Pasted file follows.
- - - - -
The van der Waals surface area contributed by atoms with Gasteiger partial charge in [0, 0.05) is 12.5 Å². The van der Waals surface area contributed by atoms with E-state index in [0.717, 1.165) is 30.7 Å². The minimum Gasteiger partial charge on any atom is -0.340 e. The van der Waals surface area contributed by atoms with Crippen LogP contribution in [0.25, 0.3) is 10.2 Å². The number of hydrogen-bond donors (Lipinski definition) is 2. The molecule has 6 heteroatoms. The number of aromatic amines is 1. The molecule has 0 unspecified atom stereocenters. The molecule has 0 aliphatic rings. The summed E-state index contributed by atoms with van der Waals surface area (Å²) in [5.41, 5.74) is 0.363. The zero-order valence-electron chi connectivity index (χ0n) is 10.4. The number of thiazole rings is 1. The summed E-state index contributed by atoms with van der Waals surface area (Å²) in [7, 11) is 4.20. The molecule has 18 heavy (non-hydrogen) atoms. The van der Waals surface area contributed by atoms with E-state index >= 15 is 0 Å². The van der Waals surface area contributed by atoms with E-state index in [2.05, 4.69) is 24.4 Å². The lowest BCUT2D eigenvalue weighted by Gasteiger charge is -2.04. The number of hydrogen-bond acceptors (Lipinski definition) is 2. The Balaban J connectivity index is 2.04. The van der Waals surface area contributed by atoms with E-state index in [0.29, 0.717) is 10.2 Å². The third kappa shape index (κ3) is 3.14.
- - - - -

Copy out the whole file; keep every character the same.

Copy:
The van der Waals surface area contributed by atoms with Gasteiger partial charge in [0, 0.05) is 12.5 Å². The van der Waals surface area contributed by atoms with E-state index in [0.717, 1.165) is 30.7 Å². The minimum Gasteiger partial charge on any atom is -0.340 e. The van der Waals surface area contributed by atoms with Crippen LogP contribution in [0.25, 0.3) is 10.2 Å². The number of hydrogen-bond donors (Lipinski definition) is 2. The molecule has 6 heteroatoms. The number of aromatic amines is 1. The molecule has 0 unspecified atom stereocenters. The molecule has 0 aliphatic rings. The summed E-state index contributed by atoms with van der Waals surface area (Å²) in [5.41, 5.74) is 0.363. The zero-order valence-electron chi connectivity index (χ0n) is 10.4. The number of thiazole rings is 1. The summed E-state index contributed by atoms with van der Waals surface area (Å²) in [7, 11) is 4.20. The molecule has 18 heavy (non-hydrogen) atoms. The van der Waals surface area contributed by atoms with E-state index >= 15 is 0 Å². The van der Waals surface area contributed by atoms with E-state index in [2.05, 4.69) is 24.4 Å². The lowest BCUT2D eigenvalue weighted by Gasteiger charge is -2.04. The number of hydrogen-bond acceptors (Lipinski definition) is 2. The Balaban J connectivity index is 2.04. The van der Waals surface area contributed by atoms with E-state index in [0.29, 0.717) is 10.2 Å². The third kappa shape index (κ3) is 3.14.